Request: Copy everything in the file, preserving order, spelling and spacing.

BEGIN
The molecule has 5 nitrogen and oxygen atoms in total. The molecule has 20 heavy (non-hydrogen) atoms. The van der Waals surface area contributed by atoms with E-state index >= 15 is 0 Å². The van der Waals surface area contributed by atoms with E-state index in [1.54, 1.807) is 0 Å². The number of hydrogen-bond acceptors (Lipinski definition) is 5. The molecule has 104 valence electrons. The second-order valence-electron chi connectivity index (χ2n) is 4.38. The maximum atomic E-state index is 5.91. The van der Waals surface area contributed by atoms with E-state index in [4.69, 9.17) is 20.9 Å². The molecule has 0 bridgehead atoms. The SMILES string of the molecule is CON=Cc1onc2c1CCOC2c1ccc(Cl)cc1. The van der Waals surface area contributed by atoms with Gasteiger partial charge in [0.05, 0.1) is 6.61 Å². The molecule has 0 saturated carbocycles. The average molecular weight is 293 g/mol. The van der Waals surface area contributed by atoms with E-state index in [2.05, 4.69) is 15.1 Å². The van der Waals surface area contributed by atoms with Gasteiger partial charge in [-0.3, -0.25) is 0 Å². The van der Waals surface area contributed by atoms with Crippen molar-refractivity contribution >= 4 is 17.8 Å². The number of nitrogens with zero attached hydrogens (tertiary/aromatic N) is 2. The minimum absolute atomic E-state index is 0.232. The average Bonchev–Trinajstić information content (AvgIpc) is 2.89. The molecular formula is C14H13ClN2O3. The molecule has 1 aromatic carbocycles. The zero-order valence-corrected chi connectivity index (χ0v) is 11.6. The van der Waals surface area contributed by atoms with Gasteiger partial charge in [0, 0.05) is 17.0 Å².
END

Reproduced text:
The molecule has 5 nitrogen and oxygen atoms in total. The molecule has 20 heavy (non-hydrogen) atoms. The van der Waals surface area contributed by atoms with E-state index >= 15 is 0 Å². The van der Waals surface area contributed by atoms with E-state index in [1.54, 1.807) is 0 Å². The number of hydrogen-bond acceptors (Lipinski definition) is 5. The molecule has 104 valence electrons. The second-order valence-electron chi connectivity index (χ2n) is 4.38. The maximum atomic E-state index is 5.91. The van der Waals surface area contributed by atoms with E-state index in [4.69, 9.17) is 20.9 Å². The molecule has 0 bridgehead atoms. The SMILES string of the molecule is CON=Cc1onc2c1CCOC2c1ccc(Cl)cc1. The van der Waals surface area contributed by atoms with Gasteiger partial charge in [0.05, 0.1) is 6.61 Å². The molecule has 0 saturated carbocycles. The average molecular weight is 293 g/mol. The van der Waals surface area contributed by atoms with E-state index in [2.05, 4.69) is 15.1 Å². The van der Waals surface area contributed by atoms with Gasteiger partial charge in [-0.3, -0.25) is 0 Å². The van der Waals surface area contributed by atoms with Crippen molar-refractivity contribution >= 4 is 17.8 Å². The number of nitrogens with zero attached hydrogens (tertiary/aromatic N) is 2. The minimum absolute atomic E-state index is 0.232. The average Bonchev–Trinajstić information content (AvgIpc) is 2.89. The molecular formula is C14H13ClN2O3. The molecule has 1 aromatic carbocycles. The zero-order valence-corrected chi connectivity index (χ0v) is 11.6. The van der Waals surface area contributed by atoms with Gasteiger partial charge in [0, 0.05) is 17.0 Å².